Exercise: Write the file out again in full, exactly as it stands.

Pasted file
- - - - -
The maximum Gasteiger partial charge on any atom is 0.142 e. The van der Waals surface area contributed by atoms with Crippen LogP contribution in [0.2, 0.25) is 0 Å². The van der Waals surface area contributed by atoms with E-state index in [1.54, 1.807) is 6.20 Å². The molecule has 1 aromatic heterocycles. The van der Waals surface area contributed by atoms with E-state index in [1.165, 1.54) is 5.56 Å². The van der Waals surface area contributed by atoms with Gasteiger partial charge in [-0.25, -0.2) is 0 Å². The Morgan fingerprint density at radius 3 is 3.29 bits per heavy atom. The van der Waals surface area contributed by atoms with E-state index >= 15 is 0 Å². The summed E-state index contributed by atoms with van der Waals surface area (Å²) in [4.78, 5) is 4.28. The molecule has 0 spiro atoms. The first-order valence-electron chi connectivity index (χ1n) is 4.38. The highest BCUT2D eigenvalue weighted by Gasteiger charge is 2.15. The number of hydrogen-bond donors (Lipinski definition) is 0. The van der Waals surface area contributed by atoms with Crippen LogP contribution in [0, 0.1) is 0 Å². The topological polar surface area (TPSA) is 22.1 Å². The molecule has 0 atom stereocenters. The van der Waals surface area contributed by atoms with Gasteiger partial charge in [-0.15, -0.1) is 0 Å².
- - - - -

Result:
The maximum Gasteiger partial charge on any atom is 0.142 e. The van der Waals surface area contributed by atoms with Crippen LogP contribution in [0.2, 0.25) is 0 Å². The van der Waals surface area contributed by atoms with E-state index in [1.54, 1.807) is 6.20 Å². The molecule has 1 aromatic heterocycles. The van der Waals surface area contributed by atoms with E-state index in [1.165, 1.54) is 5.56 Å². The van der Waals surface area contributed by atoms with Gasteiger partial charge in [-0.25, -0.2) is 0 Å². The Morgan fingerprint density at radius 3 is 3.29 bits per heavy atom. The van der Waals surface area contributed by atoms with E-state index >= 15 is 0 Å². The summed E-state index contributed by atoms with van der Waals surface area (Å²) in [4.78, 5) is 4.28. The molecule has 0 spiro atoms. The first-order valence-electron chi connectivity index (χ1n) is 4.38. The highest BCUT2D eigenvalue weighted by Gasteiger charge is 2.15. The number of hydrogen-bond donors (Lipinski definition) is 0. The van der Waals surface area contributed by atoms with Crippen LogP contribution in [0, 0.1) is 0 Å². The topological polar surface area (TPSA) is 22.1 Å². The molecule has 0 atom stereocenters. The van der Waals surface area contributed by atoms with Gasteiger partial charge in [-0.15, -0.1) is 0 Å².